First, there is the real danger that we do nothing. We realize that Scripture testifies not only that these things will be — but that, as the end approaches, the evils will grow. And all this is a sign and reminder of the return of Christ. Yet one might incorrectly be inclined to say: since Scripture teaches that evil shall abound, we ought not even to testify against it. We’ve often fallen into that error — but it is wrong. 

Secondly, there might be an opposite danger of adopting tactics of the wicked about us by being abusive, even violent, in support of what we believe to be right. Often that has been done. But adopting the tactics of the enemy is inexcusable — it is sin. 

What ought we to do,? We can, and should, inform those who represent us in government what our opinions are. We can express what we believe and why we are convinced that a certain activity is wrong. 

Whom do we write? We can write national leaders — especially our representative in the U.S. House and our two senators. We can write the chairman of the committees which consider the objectionable proposals. We can write our representatives in the state legislature. We ought to do this far more often than we have done in the past. 

But how do we find out whom we must write? Information is usually available at the library within a community or from the schools. A telephone call will normally provide the information we need. 

What ought we to write? Do we believe ourselves incapable? Long letters are not necessary — or even advisable. A few simple rules can guide us in this. First: address the individual with respect. Secondly, state simply and briefly the subject about which you are writing. Thirdly, express briefly and without abuse your objections to the activity or proposed legislation. Give your reasons for objecting. Finally, sign your letter. Unsigned letters are usually ignored and surely carry no weight.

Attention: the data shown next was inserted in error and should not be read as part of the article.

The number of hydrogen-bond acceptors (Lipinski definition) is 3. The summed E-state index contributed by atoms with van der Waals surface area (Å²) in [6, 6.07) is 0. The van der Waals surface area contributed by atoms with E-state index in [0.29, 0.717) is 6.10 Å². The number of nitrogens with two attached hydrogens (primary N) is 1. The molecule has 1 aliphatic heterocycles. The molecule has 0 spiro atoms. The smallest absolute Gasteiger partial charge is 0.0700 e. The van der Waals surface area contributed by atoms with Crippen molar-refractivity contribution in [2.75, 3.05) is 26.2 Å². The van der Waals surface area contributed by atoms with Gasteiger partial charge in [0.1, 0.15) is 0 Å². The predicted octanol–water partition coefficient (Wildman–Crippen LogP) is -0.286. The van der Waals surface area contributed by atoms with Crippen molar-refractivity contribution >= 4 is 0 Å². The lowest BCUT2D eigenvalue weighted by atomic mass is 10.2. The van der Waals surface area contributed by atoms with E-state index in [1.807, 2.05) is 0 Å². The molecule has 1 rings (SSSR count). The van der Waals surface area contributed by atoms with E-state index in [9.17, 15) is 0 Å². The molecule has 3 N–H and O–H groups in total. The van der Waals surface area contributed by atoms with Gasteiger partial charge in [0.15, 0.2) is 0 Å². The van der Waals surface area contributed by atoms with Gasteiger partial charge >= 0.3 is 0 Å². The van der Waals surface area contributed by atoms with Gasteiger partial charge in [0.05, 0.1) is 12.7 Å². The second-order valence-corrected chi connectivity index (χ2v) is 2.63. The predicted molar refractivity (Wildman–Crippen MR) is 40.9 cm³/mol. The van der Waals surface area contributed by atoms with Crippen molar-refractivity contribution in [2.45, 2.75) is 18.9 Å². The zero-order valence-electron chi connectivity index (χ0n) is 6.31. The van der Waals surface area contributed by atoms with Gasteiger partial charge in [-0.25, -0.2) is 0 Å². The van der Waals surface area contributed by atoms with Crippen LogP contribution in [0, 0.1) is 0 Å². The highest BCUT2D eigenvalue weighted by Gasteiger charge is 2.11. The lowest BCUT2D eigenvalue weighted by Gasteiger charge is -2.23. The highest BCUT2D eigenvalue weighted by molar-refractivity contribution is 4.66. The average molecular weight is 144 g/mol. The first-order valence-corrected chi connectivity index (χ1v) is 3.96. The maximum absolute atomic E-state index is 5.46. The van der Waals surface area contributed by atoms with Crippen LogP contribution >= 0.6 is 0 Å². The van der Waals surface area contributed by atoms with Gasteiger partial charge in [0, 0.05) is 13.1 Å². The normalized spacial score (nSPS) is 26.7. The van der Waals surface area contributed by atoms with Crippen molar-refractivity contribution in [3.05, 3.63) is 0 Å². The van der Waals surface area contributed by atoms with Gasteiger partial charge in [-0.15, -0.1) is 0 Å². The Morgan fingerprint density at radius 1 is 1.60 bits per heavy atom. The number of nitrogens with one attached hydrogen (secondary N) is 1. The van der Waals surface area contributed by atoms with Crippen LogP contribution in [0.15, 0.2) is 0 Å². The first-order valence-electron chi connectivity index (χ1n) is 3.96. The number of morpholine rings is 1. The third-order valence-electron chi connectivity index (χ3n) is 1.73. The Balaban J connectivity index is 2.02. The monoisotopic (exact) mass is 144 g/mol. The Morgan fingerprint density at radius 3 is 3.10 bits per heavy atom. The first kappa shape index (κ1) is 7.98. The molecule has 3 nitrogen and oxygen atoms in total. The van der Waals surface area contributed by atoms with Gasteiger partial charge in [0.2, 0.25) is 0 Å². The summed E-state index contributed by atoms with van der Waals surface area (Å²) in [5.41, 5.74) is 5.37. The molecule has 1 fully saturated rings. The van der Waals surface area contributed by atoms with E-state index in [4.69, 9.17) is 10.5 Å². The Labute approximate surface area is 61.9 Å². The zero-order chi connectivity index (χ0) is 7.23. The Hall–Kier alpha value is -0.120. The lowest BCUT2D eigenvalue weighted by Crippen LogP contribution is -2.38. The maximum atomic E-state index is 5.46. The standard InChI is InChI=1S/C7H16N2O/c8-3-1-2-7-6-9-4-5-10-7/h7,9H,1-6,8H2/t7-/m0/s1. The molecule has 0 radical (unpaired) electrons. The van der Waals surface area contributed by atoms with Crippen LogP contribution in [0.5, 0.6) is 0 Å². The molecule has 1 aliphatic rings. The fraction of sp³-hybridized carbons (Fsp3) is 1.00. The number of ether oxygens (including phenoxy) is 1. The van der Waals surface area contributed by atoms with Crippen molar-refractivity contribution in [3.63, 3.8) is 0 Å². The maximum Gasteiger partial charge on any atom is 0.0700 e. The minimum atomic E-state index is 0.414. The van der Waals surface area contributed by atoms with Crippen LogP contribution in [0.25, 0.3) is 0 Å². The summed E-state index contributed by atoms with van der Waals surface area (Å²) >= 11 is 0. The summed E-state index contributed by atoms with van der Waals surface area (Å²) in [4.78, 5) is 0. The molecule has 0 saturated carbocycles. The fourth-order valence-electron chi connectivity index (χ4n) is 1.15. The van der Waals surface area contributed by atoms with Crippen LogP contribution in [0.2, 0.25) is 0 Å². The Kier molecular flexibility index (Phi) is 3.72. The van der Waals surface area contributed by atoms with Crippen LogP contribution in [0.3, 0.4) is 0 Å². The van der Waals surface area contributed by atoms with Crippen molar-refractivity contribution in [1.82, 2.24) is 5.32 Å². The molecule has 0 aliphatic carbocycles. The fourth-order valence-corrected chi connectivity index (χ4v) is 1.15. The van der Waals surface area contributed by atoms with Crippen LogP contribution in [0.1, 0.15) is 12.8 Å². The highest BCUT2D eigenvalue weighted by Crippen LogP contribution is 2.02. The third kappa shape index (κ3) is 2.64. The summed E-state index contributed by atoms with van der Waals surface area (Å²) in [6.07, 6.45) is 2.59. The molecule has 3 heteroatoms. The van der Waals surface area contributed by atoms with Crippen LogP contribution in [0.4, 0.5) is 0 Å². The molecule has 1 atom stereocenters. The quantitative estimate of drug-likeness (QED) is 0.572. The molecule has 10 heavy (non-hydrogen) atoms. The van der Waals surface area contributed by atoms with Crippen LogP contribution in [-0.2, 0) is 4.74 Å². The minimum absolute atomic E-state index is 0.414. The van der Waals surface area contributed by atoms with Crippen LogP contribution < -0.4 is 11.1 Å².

One who does this faithfully does give to those who represent us an idea of where we stand. If we say nothing, how can such representatives ever know? 

Will our writing change things? Sometimes, as in the case of the proposal of the I.R.S. to remove the tax-exempt status from Christian Schools, this kind of writing does result in favorable action. It is true, we cannot, and do not desire to, prevent the coming of antichrist. His coming is one of the final signs that show that Christ’s return is at hand. Nevertheless, we may not hide our convictions. Diligently we must let others know what we believe. God uses even such activity to serve His purpose and to allow for His church here a place until Jesus returns. Write today. 

To be a minister 

To become a minister in many of the main-line denominations of our day, one can believe almost anything — or believe nothing. Clarion, March 8, 1980, presents an incident which reminds of this fact:

The Permanent Judicial Commission of the United Presbyterian Church has ordered a presbytery to conduct a new examination of a minister who gave a negative answer when asked if he believed Jesus Christ is God.

It remanded the case of the Rev. Mansfield Kaseman to the National Capital Union Presbytery with the direction that it “exercise its constitutional responsibilities in conducting a proper examination of Mr. Kaseman’s doctrinal and theological beliefs.”